Omalodu is a fermented traditional beer among the Oshiwambo speaking people of Namibia. It is a socio-cultural symbol and important for celebrating the births, weddings, visitors, birthdays and traditional dancing ceremonies. When we visit my aunt at Ongha village, she loves to prepare omalodu to welcome us.
Omalodu is prepared with sorghum and pearl millet flours (iilya). Both are distinctly nutritious. Sorghum contains iron, copper and calcium, whereas pearl millet has methionine, folic acid, lecithin, manganese and zinc.
My aunt starts the preparation by soaking the ufila wongava (sorghum flour) in cold water and letting it rest for two hours. This mixture is then boiled for two hours until ready. Whilst boiling, it is stirred continuously with an omindo (scooping utensil) to prevent it from boiling over.
Whilst the mixture is boiling, omako (brown sack with fine pores) and embale (dried moist fan palm leaves) are prepared. The omako is then tied to a wooden pole and the mixture is filtered through it. A hole is dug in the elimba lomalodu (omalodu storing area) in which the oshitoo (traditional omalodu container) is placed overnight for warmth and fermentation.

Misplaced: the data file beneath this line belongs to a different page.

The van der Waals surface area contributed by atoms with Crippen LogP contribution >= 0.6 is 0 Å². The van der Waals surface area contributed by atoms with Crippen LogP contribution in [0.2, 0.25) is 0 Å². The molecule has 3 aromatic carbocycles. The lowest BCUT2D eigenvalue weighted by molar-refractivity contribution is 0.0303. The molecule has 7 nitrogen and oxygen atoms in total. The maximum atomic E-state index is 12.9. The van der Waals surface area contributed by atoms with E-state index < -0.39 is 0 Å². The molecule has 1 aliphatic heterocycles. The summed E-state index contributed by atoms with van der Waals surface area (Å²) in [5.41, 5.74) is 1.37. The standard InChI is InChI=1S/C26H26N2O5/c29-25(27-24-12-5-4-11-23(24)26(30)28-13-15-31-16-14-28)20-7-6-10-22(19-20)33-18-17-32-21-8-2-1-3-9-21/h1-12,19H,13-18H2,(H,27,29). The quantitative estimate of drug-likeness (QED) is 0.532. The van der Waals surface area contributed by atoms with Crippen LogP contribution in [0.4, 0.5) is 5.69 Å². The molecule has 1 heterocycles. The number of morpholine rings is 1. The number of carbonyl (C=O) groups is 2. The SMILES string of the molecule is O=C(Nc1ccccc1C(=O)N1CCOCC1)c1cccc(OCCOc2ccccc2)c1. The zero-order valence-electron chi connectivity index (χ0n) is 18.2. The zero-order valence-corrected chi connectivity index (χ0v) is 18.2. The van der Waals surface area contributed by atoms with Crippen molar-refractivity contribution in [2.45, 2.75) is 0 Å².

In the meantime, my cousins and I mill the threshed pearl millet grain from previous harvests for ondwango (freshly milled pearl millet flour) at the oshini (milling area).
In the morning, two hours before drinking, ondwango is added to the filtered mixture for further fermentation. Once the oshitoo is removed from the hole, water is sprinkled on the ground where it will be placed, in order to keep the omalodu cool. Once ready, everyone gathers at the elimba lomalodu to enjoy an eholo (traditional cup) of omalodu. It has a mild taste, with evident sorghum and pearl millet flavours. As conversations over omalodu are underway, the oshitoo quickly empties.
To quench your omalodu thirst, visit the Pepata Restaurants in Windhoek on Robert Mugabe Avenue, CBD and Robin Road, Tauben Glen Centre, Shop No.3. Omalodu is only brewed at the restaurant on weekends.
Have you tasted omalodu? Did you like it? Let us know by sharing your story in the comment section below.
Author – I’m Nela, from Windhoek Namibia but born in a small village called Omatunda in northern Namibia. I am passionate about writing, research and photography, as it helps me gain knowledge about people and my country.